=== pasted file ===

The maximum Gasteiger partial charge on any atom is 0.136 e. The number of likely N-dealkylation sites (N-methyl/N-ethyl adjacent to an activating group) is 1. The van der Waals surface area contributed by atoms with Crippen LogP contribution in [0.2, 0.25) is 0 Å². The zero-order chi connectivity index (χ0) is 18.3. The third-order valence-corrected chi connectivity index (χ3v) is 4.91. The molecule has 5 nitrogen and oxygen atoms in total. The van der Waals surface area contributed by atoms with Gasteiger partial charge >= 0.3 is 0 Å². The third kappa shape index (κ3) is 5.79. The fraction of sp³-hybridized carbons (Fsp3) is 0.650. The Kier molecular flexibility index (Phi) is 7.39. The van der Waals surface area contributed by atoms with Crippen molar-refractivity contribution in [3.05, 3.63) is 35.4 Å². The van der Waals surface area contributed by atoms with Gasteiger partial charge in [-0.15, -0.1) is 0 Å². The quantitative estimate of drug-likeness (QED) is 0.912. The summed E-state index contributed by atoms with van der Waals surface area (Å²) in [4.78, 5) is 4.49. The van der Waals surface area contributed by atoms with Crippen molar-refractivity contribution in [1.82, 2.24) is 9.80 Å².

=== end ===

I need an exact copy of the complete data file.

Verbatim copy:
The maximum Gasteiger partial charge on any atom is 0.136 e. The number of likely N-dealkylation sites (N-methyl/N-ethyl adjacent to an activating group) is 1. The van der Waals surface area contributed by atoms with Crippen LogP contribution in [0.2, 0.25) is 0 Å². The zero-order chi connectivity index (χ0) is 18.3. The third-order valence-corrected chi connectivity index (χ3v) is 4.91. The molecule has 5 nitrogen and oxygen atoms in total. The van der Waals surface area contributed by atoms with Gasteiger partial charge >= 0.3 is 0 Å². The third kappa shape index (κ3) is 5.79. The fraction of sp³-hybridized carbons (Fsp3) is 0.650. The Kier molecular flexibility index (Phi) is 7.39. The van der Waals surface area contributed by atoms with Crippen molar-refractivity contribution in [3.05, 3.63) is 35.4 Å². The van der Waals surface area contributed by atoms with Gasteiger partial charge in [-0.15, -0.1) is 0 Å². The quantitative estimate of drug-likeness (QED) is 0.912. The summed E-state index contributed by atoms with van der Waals surface area (Å²) in [4.78, 5) is 4.49. The van der Waals surface area contributed by atoms with Crippen molar-refractivity contribution in [1.82, 2.24) is 9.80 Å².